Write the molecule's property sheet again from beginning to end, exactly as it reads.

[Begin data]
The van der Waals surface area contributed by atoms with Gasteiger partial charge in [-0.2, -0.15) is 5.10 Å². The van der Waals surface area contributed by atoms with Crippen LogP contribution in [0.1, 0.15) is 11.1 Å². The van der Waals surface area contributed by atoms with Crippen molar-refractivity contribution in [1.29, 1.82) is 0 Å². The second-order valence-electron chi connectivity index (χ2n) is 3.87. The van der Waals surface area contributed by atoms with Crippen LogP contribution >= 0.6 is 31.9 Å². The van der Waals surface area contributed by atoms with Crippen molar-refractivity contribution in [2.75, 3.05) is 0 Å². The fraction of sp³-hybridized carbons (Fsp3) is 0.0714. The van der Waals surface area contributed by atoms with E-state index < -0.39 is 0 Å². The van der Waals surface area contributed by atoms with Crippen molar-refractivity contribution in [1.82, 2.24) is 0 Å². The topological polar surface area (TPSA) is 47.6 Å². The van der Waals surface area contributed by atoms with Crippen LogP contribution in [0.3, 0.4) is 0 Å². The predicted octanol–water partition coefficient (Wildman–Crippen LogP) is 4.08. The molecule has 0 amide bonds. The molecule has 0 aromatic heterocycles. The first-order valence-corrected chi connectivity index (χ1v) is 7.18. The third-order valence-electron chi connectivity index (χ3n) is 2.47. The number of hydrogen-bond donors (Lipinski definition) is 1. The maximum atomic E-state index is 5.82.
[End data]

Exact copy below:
The van der Waals surface area contributed by atoms with Gasteiger partial charge in [-0.2, -0.15) is 5.10 Å². The van der Waals surface area contributed by atoms with Crippen LogP contribution in [0.1, 0.15) is 11.1 Å². The van der Waals surface area contributed by atoms with Crippen molar-refractivity contribution in [1.29, 1.82) is 0 Å². The second-order valence-electron chi connectivity index (χ2n) is 3.87. The van der Waals surface area contributed by atoms with Crippen LogP contribution >= 0.6 is 31.9 Å². The van der Waals surface area contributed by atoms with Crippen molar-refractivity contribution in [2.75, 3.05) is 0 Å². The fraction of sp³-hybridized carbons (Fsp3) is 0.0714. The van der Waals surface area contributed by atoms with E-state index < -0.39 is 0 Å². The van der Waals surface area contributed by atoms with Crippen molar-refractivity contribution in [1.82, 2.24) is 0 Å². The topological polar surface area (TPSA) is 47.6 Å². The van der Waals surface area contributed by atoms with Crippen LogP contribution in [0.3, 0.4) is 0 Å². The predicted octanol–water partition coefficient (Wildman–Crippen LogP) is 4.08. The molecule has 0 amide bonds. The molecule has 0 aromatic heterocycles. The first-order valence-corrected chi connectivity index (χ1v) is 7.18. The third-order valence-electron chi connectivity index (χ3n) is 2.47. The number of hydrogen-bond donors (Lipinski definition) is 1. The maximum atomic E-state index is 5.82.